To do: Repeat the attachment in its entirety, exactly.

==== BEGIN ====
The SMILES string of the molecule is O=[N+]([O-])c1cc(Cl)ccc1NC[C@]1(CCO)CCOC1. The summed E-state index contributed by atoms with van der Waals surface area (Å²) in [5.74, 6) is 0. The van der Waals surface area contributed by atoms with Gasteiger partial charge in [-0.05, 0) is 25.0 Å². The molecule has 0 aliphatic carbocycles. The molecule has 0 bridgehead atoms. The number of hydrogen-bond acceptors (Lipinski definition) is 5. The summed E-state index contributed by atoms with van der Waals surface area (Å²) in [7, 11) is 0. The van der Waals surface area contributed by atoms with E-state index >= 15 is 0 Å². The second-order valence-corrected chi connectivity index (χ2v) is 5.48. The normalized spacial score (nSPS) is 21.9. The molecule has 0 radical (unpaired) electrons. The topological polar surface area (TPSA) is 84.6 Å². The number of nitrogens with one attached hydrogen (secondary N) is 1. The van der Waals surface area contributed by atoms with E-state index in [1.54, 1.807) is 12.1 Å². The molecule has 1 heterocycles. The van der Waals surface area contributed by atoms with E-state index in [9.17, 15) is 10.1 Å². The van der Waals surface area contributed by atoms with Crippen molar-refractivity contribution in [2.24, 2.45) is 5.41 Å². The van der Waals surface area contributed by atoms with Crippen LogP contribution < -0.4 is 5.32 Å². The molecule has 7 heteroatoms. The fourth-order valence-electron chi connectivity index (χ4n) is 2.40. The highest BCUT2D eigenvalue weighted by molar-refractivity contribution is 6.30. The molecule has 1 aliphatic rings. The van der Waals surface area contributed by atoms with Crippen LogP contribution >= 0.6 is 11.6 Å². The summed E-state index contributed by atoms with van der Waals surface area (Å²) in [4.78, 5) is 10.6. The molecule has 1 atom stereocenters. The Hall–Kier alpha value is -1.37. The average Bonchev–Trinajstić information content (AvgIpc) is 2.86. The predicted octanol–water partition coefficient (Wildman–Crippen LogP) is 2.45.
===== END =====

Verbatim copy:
The SMILES string of the molecule is O=[N+]([O-])c1cc(Cl)ccc1NC[C@]1(CCO)CCOC1. The summed E-state index contributed by atoms with van der Waals surface area (Å²) in [5.74, 6) is 0. The van der Waals surface area contributed by atoms with Gasteiger partial charge in [-0.05, 0) is 25.0 Å². The molecule has 0 aliphatic carbocycles. The molecule has 0 bridgehead atoms. The number of hydrogen-bond acceptors (Lipinski definition) is 5. The summed E-state index contributed by atoms with van der Waals surface area (Å²) in [7, 11) is 0. The van der Waals surface area contributed by atoms with E-state index >= 15 is 0 Å². The second-order valence-corrected chi connectivity index (χ2v) is 5.48. The normalized spacial score (nSPS) is 21.9. The molecule has 0 radical (unpaired) electrons. The topological polar surface area (TPSA) is 84.6 Å². The number of nitrogens with one attached hydrogen (secondary N) is 1. The van der Waals surface area contributed by atoms with E-state index in [1.54, 1.807) is 12.1 Å². The molecule has 1 heterocycles. The van der Waals surface area contributed by atoms with E-state index in [9.17, 15) is 10.1 Å². The van der Waals surface area contributed by atoms with Crippen molar-refractivity contribution in [2.24, 2.45) is 5.41 Å². The van der Waals surface area contributed by atoms with Crippen LogP contribution < -0.4 is 5.32 Å². The molecule has 7 heteroatoms. The fourth-order valence-electron chi connectivity index (χ4n) is 2.40. The highest BCUT2D eigenvalue weighted by molar-refractivity contribution is 6.30. The molecule has 1 aliphatic rings. The van der Waals surface area contributed by atoms with Crippen LogP contribution >= 0.6 is 11.6 Å². The summed E-state index contributed by atoms with van der Waals surface area (Å²) in [4.78, 5) is 10.6. The molecule has 1 atom stereocenters. The Hall–Kier alpha value is -1.37. The average Bonchev–Trinajstić information content (AvgIpc) is 2.86. The predicted octanol–water partition coefficient (Wildman–Crippen LogP) is 2.45.